According to you, what are the top three fintech trends driving change in digital payments?
Of course blockchain is all the rage these days, and more generally the Web3 infrastructure being built around the technology. The first trend, I would say digital currencies will be gradually adopted and culminate in the proliferation of Central Bank Digital Currencies (CBDCs).
Another aspect increasing in relevance in the world of fintech is something we hope to fulfil: that of the social impact of new technology. There is an unrivalled opportunity to bolster financial inclusion across the entire world and create something more meaningful than highly profitable fintechs or unicorns securing a dramatically high valuation.
Two of KogoPAY’s products further use innovative technologies including blockchain, and we later plan to implement an AI assistant and data analytics, to better enable seamless peer to peer (P2P) and business to business (B2B) transactions with built-in QR code payment function on the mobile app. These sorts of payments are not yet commonplace in Europe although it’s picking up traction in Asia. Users can choose between fiat and digital currencies to make such payments on our app, in the future. People are free to look at our road map to see where we’re going. This could be huge, especially considering we plan to start rolling out bank accounts: first entirely web-based, but the mobile app will provide a multi-tooled e-wallet.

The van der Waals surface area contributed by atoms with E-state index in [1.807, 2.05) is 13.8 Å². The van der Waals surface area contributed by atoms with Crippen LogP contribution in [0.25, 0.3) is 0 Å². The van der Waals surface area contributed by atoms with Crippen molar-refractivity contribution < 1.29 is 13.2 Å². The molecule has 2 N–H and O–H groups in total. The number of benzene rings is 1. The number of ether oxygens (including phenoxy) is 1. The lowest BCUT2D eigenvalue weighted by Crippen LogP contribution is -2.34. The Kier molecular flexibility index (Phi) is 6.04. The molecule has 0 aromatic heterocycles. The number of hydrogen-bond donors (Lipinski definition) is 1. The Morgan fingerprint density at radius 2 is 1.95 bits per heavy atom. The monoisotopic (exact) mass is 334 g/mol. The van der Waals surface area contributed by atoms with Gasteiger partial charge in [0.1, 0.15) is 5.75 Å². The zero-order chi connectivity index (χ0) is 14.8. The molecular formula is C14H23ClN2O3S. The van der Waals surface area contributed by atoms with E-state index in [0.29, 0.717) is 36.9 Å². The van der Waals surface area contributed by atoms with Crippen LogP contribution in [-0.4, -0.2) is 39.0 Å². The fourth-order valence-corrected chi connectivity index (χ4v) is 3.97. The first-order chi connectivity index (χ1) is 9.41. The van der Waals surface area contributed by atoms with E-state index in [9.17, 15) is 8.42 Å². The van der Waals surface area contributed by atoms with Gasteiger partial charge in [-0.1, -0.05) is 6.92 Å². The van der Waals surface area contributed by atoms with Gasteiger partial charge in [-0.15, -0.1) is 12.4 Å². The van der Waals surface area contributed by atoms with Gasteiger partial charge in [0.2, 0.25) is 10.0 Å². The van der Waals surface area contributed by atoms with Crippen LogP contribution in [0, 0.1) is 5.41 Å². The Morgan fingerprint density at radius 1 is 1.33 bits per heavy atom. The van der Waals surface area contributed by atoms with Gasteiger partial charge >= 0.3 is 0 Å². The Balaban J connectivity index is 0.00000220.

Tell us about your journey in fintech and how you started KogoPAY? With what mission and objectives was the company set up?
In a few words, our vision is to create an ethical and inclusive cashless ecosystem that facilitates payment and simple money management for everyone, everywhere.
We wish to deliver financial inclusion thereby empowering the unbanked and underserved with a mobile wallet and digital bank account, and enabling them to access traditional financial services and digital currencies simply and safely within our mobile app and banking platform.